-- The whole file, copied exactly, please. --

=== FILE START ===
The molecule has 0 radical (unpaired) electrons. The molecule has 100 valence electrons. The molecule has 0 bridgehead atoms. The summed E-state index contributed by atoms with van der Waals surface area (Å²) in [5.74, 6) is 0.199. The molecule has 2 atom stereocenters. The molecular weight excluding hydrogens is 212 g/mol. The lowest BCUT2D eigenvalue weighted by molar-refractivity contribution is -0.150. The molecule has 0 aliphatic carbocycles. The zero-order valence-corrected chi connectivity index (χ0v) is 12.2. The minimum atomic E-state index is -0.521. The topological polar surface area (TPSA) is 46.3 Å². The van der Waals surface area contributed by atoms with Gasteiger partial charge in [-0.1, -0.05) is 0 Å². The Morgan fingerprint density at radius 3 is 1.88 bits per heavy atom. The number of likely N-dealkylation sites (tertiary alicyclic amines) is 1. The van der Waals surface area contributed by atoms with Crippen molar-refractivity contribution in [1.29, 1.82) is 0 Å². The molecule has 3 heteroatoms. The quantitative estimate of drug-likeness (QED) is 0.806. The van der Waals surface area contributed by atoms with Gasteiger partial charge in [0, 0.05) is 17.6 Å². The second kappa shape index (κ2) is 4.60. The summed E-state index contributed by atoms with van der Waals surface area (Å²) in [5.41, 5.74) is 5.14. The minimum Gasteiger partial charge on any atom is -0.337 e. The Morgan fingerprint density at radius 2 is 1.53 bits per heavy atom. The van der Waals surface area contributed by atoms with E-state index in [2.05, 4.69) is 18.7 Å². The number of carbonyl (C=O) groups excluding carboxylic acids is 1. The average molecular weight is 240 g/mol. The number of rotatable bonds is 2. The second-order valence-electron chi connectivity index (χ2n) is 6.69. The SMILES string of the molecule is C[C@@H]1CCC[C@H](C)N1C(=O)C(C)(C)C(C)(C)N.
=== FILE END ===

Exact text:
The molecule has 0 radical (unpaired) electrons. The molecule has 100 valence electrons. The molecule has 0 bridgehead atoms. The summed E-state index contributed by atoms with van der Waals surface area (Å²) in [5.74, 6) is 0.199. The molecule has 2 atom stereocenters. The molecular weight excluding hydrogens is 212 g/mol. The lowest BCUT2D eigenvalue weighted by molar-refractivity contribution is -0.150. The molecule has 0 aliphatic carbocycles. The zero-order valence-corrected chi connectivity index (χ0v) is 12.2. The minimum atomic E-state index is -0.521. The topological polar surface area (TPSA) is 46.3 Å². The van der Waals surface area contributed by atoms with Gasteiger partial charge in [-0.1, -0.05) is 0 Å². The Morgan fingerprint density at radius 3 is 1.88 bits per heavy atom. The number of likely N-dealkylation sites (tertiary alicyclic amines) is 1. The van der Waals surface area contributed by atoms with Crippen molar-refractivity contribution in [1.29, 1.82) is 0 Å². The molecule has 3 heteroatoms. The quantitative estimate of drug-likeness (QED) is 0.806. The van der Waals surface area contributed by atoms with Gasteiger partial charge in [0, 0.05) is 17.6 Å². The second kappa shape index (κ2) is 4.60. The summed E-state index contributed by atoms with van der Waals surface area (Å²) in [5.41, 5.74) is 5.14. The minimum Gasteiger partial charge on any atom is -0.337 e. The Morgan fingerprint density at radius 2 is 1.53 bits per heavy atom. The van der Waals surface area contributed by atoms with E-state index in [2.05, 4.69) is 18.7 Å². The number of carbonyl (C=O) groups excluding carboxylic acids is 1. The average molecular weight is 240 g/mol. The number of rotatable bonds is 2. The second-order valence-electron chi connectivity index (χ2n) is 6.69. The SMILES string of the molecule is C[C@@H]1CCC[C@H](C)N1C(=O)C(C)(C)C(C)(C)N.